Every odd prime factor $p>3$ of $f(n)$ appears for some $f(n)<p$ and recurs in this predictable way for every $pth$ subsequent $f(n)$. Hence we can identify countless sequences of $f(n)$ for which $f(n)\ne 2^m$.

But the question still remains, May some even $f(n)>2^8=2^m$?

I have tried a more general approach and searched in Pascal's triangle for $f(n)=2^m$ when $k$, the number of terms being summed in each row of the triangle, is other than $5$.

Since each row begins with $1$, clearly for $k=1$,$$f(n)=1=2^0$$for all $n$.

For $k=2$, since the second term in each row is $n-1$, then $f(n)=n$ is a power of $2$ whenever $n$ itself is, i.e. infinitely many times.

For $k=3$, we find that$$f(n)=1,2,4,7,11,16,22,29,37...=\frac{n^2-n+2}{2}$$It is clear that for all $k$, $f(n)$ is a power of $2$ for $n\le k$, since an entire row of the triangle is then being summed. It is also clear that $f(n)$ is a power of $2$ when $n=2k$, since there are then an even number of terms in symmetry in the row; since $f(k)=2^{k-1}$, then the sum of the first $k$ terms of the $2kth$ row is$$\frac{1}{2}2^{2k-1}=2^{2k-2}$$Thus, as in the posted case of $k=5$, here too $f(n)=2^{k-1}$ and $2^{2k-2}$ when $n=k$ and $2k$, respectively. For $n\le 90$, no other $f(n)$ is a power of $2$ when $k=3$. I was tempted to conjecture that, setting aside the obvious cases where $k$ exceeds the number of terms in a row of the triangle, $f(n)$ can be a power of $2$ IFF $n=k$ or $n=2k$, i.e. when we sum either the entire row with $k$ terms or half the row with $2k$ terms, and that any ratio $\frac{k}{n}$ other than $\frac{1}{1}$ or $\frac{1}{2}$, yields a sum with at least one odd prime factor. But for $n=91$, $$f(n)=4096=2^{12}=1+90+4005$$the sum of the first three terms of the $91st$ row. Thus the ratio $\frac{k}{n}$ is here $\frac{3}{91}$, contrary to conjecture.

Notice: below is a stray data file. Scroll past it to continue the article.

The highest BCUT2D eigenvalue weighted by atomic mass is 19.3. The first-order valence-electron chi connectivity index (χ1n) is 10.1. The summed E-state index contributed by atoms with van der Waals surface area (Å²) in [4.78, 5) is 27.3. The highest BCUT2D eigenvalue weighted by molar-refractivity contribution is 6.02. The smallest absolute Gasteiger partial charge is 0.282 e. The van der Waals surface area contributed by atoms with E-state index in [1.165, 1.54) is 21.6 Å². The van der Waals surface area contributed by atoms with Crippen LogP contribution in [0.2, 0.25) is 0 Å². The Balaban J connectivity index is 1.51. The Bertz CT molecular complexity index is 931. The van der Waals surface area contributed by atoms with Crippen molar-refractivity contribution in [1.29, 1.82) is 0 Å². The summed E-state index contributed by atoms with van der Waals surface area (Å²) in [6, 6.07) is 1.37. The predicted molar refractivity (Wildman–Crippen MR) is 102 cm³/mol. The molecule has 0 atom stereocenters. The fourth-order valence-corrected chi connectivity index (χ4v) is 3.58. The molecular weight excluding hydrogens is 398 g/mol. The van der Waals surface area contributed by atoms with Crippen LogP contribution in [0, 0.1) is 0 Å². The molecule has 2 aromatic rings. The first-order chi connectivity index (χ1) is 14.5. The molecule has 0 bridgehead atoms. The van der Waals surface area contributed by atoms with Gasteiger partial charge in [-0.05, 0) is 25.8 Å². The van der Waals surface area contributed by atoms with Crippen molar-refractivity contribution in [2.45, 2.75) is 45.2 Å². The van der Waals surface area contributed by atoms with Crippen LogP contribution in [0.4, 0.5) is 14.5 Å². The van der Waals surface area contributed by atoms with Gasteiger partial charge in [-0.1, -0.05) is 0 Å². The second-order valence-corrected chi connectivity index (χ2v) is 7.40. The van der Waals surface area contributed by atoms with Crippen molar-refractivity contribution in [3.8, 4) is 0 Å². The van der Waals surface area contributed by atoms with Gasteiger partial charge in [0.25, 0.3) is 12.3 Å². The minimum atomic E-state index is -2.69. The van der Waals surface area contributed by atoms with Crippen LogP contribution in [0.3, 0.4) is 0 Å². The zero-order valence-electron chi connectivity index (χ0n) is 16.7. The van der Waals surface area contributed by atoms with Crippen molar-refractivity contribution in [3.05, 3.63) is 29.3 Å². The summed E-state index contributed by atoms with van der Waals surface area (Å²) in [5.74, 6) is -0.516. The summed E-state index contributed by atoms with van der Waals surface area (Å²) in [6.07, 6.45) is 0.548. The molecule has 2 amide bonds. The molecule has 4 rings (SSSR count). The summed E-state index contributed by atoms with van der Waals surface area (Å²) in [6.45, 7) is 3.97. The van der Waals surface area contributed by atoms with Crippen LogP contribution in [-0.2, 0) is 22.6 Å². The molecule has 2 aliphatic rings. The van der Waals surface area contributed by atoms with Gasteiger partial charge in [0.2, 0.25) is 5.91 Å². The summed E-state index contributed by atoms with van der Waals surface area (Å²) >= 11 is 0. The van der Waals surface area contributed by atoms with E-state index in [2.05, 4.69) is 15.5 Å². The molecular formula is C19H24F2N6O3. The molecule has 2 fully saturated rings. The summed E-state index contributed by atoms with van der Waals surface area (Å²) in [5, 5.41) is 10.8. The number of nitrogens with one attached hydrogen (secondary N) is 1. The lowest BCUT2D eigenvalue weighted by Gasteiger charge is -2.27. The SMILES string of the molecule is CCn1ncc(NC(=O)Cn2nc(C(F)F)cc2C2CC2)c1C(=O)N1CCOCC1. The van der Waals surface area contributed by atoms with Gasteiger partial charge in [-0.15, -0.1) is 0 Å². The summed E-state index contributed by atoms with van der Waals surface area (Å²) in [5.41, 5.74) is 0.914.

Again, when $k=4$,$$f(n)=1,2,4,8,15,26,42,64,93,...=\frac{n^3-3n^2+8n}{6}$$As expected, $f(n)=2^3$ and $2^6$ for $n=4$ and $8$, respectively. But further$$f(24)=2048=2^{11}=1+23+253+1771$$the sum of the first four terms of row $24$. Thus in this case$$\frac{k}{n}=\frac{1}{6}$$again contrary to conjecture. This power of $2$ appeared for a value of $n$ relatively small, but nonetheless greater than $n=2k$.

Thus $f(n)$ is a power of $2$ for at least one $n>2k$ for every $k<5$.

But for $k=5$, as OP and others have found, $f(n)\ne2^m$ for any $n>2k=10$.

For $k=6$,$$f(n)=1,2,4,8,16,32,63,120,219...=\frac{n^5-10n^4+55n^3-110n^2+184n}{120}$$I don't find $f(n)=2^m$ for $n>2k=12$. Does this rule apply to partial sums of terms in rows of Pascal's triangle for all $k>4$? If so, can it be proven?


You must log in to answer this question.

Not the answer you're looking for? Browse other questions tagged .